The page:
I have found, through years of practice, that people garden in order to make
something grow; to interact with nature; to share, to find sanctuary, to heal,
to honor the earth, to leave a mark. Through gardening, we feel whole
as we make our personal work of art upon our land…..Julie Moir Messervy
Yesterday I was transplanting seedlings from their communal pot to individual pots and I got my cockscomb and Black Eyed Susan done and decided to take a look around at some plants that I had sprayed with Neem about a week or so earlier for Aphids. I have a very mild case of them (I think). They really seem to like Zinnia. I have about 6 different varieties and they are on them all to some degree, noting too bad. They are also on my Kale, and Bok Choy, so everything once again got a spray of neem. I will continue to keep an eye on these plants, and today I will be inspecting everything in the greenhouse for signs of them. I have been looking into getting some ladybugs to help control them in the garden or some lacewings. The only problem is keeping them in MY garden. I think I am going to wait a bit until I have some flowers growing to keep them interested in staying put. I have been removing several plants out of the cold greenhouse to make room for other plants once they are acclimated. Ran out of potting soil – again! gosh I go through that so fast. I have a lot of seedlings I need to repot, so another trip to the store for more dirt.
Funny thing happened….I have been trying to grow Eustoma-Lisianthus, they are very beautiful flowers used by florists in flower arrangements. They are very long lasting for cut flowers.
I got some seeds to germinate, so I was so proud because they are rather fussy to grow. I posted pictures and information on the website “all things plants”.
These are the pictures I posted
As you can see from the tag – this is a blue Eustoma, I was so proud, it’s growing so nice. Well as it turns out, from getting some responses from my post that this is indeed a tomato plant! I must have gotten some tomato seed in my soil bin when I was planting. You see nothing is perfect in my garden! I am happy though to have such a healthy looking tomato. Can’t wait to see what type it is – hahaha.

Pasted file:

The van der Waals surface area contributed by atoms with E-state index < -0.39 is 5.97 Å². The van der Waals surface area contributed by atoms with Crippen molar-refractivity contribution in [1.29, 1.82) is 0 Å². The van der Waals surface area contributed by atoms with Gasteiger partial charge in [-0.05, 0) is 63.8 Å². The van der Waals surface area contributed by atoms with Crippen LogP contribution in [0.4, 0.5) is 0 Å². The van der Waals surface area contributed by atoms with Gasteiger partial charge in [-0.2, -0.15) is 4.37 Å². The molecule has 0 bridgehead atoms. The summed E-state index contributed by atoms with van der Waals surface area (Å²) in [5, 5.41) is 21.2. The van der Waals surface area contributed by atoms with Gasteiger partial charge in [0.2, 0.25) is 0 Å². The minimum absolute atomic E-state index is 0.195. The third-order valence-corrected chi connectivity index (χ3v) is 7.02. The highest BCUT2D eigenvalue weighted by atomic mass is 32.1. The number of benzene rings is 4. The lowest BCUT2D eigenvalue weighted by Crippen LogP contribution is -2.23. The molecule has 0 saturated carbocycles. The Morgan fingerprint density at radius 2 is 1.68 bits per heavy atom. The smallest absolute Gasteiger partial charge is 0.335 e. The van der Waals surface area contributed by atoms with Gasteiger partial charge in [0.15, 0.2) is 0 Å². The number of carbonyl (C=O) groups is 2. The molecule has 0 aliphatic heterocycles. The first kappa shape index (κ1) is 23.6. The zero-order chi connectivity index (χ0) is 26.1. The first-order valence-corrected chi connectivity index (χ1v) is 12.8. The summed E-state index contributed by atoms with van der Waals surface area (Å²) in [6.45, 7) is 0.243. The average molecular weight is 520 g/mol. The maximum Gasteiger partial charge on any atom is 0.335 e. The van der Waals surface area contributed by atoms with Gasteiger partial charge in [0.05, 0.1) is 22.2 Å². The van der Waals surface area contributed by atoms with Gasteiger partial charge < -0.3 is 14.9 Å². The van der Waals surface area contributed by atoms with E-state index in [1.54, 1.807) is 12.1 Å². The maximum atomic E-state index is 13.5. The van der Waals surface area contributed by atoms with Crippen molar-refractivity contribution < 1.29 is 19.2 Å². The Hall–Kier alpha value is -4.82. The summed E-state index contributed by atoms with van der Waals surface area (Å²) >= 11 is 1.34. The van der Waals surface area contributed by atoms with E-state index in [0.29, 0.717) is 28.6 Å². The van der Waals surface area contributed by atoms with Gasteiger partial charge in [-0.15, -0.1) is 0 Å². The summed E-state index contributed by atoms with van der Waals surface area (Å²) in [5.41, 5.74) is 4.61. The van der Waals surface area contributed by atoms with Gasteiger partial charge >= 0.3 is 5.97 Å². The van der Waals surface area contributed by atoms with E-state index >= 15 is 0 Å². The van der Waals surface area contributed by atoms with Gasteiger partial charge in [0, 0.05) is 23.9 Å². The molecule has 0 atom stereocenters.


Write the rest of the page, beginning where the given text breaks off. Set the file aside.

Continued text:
These are the actual Eustoma seedlings. They are so tiny, and from what I understand they grow very slow (I planted these in Feb). I will just have to keep an eye on them, hopefully they won’t turn into tomatoes! To be on the safe side, I ordered about 5-6 different plants because I really want these in my garden this season.
Our 10 day forecast here in Charleston is showing temps to be daytime 71-81 and nights 53-60, so I think by next week I can start to plant out my squash, and some other things. I have been bringing them out everyday, so they should be good to go. I don’t want to get ahead of myself but according to the Old Farmers Almanac, I should be ok (keeping fingers crossed).
My squash really need to get into the ground, and I can not wait to have them growing on the cattle panel trellis. This one is growing like a weed. The female flower has a small embryonic fruit between the stem and the blossom that will fall off if it isn’t pollinated. The male has no little fruit; the flower joins the stem; and it has the pollen. Both must be blooming at the same time for the insects (bees or other little winged pollinators) to carry the pollen from the male to the female. Very often one type will bloom before the other, so if it is early in the plant’s life, patience is the key! If there are no flying insects to do the pollination, you can hand-pollinate in the early morning after the dew has dried but before it gets too hot, either by picking off the male flower and kissing the female flower with it, or by using a small watercolor type paintbrush and dabbing pollen from male to female flower.
Male on left, female on right
Here is an example of how it’s done. Gosh I hope I get some male flowers blooming at the same time, gotta go look at that plant or it’s going to be too late to save the fruit.
Lots to do….spring has finally sprung – super!